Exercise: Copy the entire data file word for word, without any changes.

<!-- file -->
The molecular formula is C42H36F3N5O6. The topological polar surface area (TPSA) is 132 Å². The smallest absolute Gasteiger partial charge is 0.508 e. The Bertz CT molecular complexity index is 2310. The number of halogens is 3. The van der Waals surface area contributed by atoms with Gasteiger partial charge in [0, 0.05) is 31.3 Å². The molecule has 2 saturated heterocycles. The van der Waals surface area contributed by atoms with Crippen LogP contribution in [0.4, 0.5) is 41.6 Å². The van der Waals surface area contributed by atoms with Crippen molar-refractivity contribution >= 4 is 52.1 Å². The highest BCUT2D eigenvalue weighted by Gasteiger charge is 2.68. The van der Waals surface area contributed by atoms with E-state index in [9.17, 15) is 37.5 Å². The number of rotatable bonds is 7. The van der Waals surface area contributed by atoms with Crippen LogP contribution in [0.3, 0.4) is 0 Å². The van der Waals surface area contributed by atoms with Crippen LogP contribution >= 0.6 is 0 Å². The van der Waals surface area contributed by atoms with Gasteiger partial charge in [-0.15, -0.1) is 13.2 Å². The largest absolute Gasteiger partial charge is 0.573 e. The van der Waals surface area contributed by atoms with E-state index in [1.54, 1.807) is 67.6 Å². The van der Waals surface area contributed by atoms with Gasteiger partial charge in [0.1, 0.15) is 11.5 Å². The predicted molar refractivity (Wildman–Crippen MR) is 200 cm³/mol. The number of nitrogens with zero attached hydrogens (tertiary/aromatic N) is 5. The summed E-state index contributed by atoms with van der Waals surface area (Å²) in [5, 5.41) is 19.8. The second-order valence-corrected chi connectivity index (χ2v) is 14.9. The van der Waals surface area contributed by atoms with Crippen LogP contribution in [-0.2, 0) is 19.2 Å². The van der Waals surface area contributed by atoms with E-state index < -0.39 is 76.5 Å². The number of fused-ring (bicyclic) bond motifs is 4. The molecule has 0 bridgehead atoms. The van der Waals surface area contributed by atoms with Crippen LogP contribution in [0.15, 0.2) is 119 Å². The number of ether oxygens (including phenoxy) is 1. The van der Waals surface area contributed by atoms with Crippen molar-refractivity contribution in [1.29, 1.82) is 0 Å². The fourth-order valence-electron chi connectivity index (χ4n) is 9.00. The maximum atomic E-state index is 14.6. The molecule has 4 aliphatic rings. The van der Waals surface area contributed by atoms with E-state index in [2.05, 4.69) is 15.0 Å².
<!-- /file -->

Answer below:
The molecular formula is C42H36F3N5O6. The topological polar surface area (TPSA) is 132 Å². The smallest absolute Gasteiger partial charge is 0.508 e. The Bertz CT molecular complexity index is 2310. The number of halogens is 3. The van der Waals surface area contributed by atoms with Gasteiger partial charge in [0, 0.05) is 31.3 Å². The molecule has 2 saturated heterocycles. The van der Waals surface area contributed by atoms with Crippen LogP contribution in [0.4, 0.5) is 41.6 Å². The van der Waals surface area contributed by atoms with Crippen molar-refractivity contribution >= 4 is 52.1 Å². The highest BCUT2D eigenvalue weighted by Gasteiger charge is 2.68. The van der Waals surface area contributed by atoms with E-state index in [9.17, 15) is 37.5 Å². The number of rotatable bonds is 7. The van der Waals surface area contributed by atoms with Crippen LogP contribution in [0.3, 0.4) is 0 Å². The van der Waals surface area contributed by atoms with Crippen LogP contribution >= 0.6 is 0 Å². The van der Waals surface area contributed by atoms with Gasteiger partial charge in [-0.15, -0.1) is 13.2 Å². The largest absolute Gasteiger partial charge is 0.573 e. The van der Waals surface area contributed by atoms with E-state index in [1.54, 1.807) is 67.6 Å². The van der Waals surface area contributed by atoms with Gasteiger partial charge in [0.1, 0.15) is 11.5 Å². The predicted molar refractivity (Wildman–Crippen MR) is 200 cm³/mol. The number of nitrogens with zero attached hydrogens (tertiary/aromatic N) is 5. The summed E-state index contributed by atoms with van der Waals surface area (Å²) in [5, 5.41) is 19.8. The second-order valence-corrected chi connectivity index (χ2v) is 14.9. The van der Waals surface area contributed by atoms with Crippen LogP contribution in [-0.2, 0) is 19.2 Å². The van der Waals surface area contributed by atoms with E-state index < -0.39 is 76.5 Å². The number of fused-ring (bicyclic) bond motifs is 4. The molecule has 0 bridgehead atoms. The van der Waals surface area contributed by atoms with Crippen LogP contribution in [0.15, 0.2) is 119 Å². The number of ether oxygens (including phenoxy) is 1. The van der Waals surface area contributed by atoms with Crippen molar-refractivity contribution in [1.29, 1.82) is 0 Å². The fourth-order valence-electron chi connectivity index (χ4n) is 9.00. The maximum atomic E-state index is 14.6. The molecule has 4 aliphatic rings. The van der Waals surface area contributed by atoms with E-state index in [2.05, 4.69) is 15.0 Å².